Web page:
Shoppers beware of trolley collisions, especially on Fridays
SHOPPERS are on the lookout for more than a bargain on Fridays with shopping trolley collisions at their peak.
New data from NRMA Insurance has revealed that last year in Queensland, Friday was the most common day for drivers to have a run in with a shopping trolley, with collisions peaking at 10am and 3pm.
The insurer is calling for shoppers to take care in car parks, with a survey revealing one in two Australians don't return their shopping trolley to a designated bay.
According to Australian shoppers, the top reasons for abandoning a shopping trolley in a car park are:
• Not being able to find the shopping trolley return bay (41%);
• The shopping trolley return bay being full (24%);
• Couldn't be bothered (19%); and
• Not having time to return the shopping trolley to a designated bay (16%).
Vote in our poll below
Do you return your shopping trolley to a designated bay?
This poll ended on 14 March 2016.
Always. I give dirty looks to people who don't
I do when a free trolley bay is nearby
Life's too short. I can't be bothered
This is not a scientific poll. The results reflect only the opinions of those who chose to participate.
NRMA Insurance head of research Robert McDonald warns that stray shopping trolleys can cause serious damage to cars.
"It's not uncommon for shopping trolleys to be filled to the brim, and heavy trolleys are more difficult to control, particularly given many appear to have a mind of their own," Mr McDonald said.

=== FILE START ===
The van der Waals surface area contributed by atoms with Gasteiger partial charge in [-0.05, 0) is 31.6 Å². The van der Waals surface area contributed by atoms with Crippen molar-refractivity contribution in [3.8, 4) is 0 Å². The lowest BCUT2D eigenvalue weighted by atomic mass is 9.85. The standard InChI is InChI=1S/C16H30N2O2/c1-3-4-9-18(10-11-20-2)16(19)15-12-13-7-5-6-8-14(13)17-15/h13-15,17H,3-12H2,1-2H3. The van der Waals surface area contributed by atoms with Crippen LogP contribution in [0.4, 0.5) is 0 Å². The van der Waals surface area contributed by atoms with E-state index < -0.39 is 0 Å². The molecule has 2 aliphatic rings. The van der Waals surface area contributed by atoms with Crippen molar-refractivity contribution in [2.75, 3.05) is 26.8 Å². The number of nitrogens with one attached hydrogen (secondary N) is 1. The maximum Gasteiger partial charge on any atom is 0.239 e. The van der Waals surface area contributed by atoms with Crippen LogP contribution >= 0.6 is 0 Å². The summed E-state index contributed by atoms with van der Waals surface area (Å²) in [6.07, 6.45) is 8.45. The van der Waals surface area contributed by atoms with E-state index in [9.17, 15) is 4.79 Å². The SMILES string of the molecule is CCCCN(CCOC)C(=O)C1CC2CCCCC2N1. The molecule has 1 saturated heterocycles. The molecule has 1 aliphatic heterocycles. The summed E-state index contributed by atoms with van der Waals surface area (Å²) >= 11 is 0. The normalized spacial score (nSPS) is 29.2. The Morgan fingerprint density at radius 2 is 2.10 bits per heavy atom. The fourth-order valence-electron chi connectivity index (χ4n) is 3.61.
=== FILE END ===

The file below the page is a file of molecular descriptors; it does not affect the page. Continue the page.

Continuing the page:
"If trolleys are left unattended or in the hands of a child, a loaded shopping trolley can easily reach speeds of up to 15km/h after travelling just a few metres.
"A prang with a shopping trolley on average can cause $1,800 worth of damage, so a quick dash to the shops could cost you more than you think."
Typical shopping trolley collisions involve rogue trolleys rolling into parked cars, cars pulling into parking spaces with shopping trolleys in them, or scrapes caused when trolleys are pushed past parked cars.
"Shopping trolleys are often left carelessly in parking spots or against poles, making it difficult for people to park and maneuver around car parks," Mr McDonald said.
"The designated trolley return bays are there for a reason, so it's important shoppers are responsible and thoughtful of others by returning trolleys to their rightful place."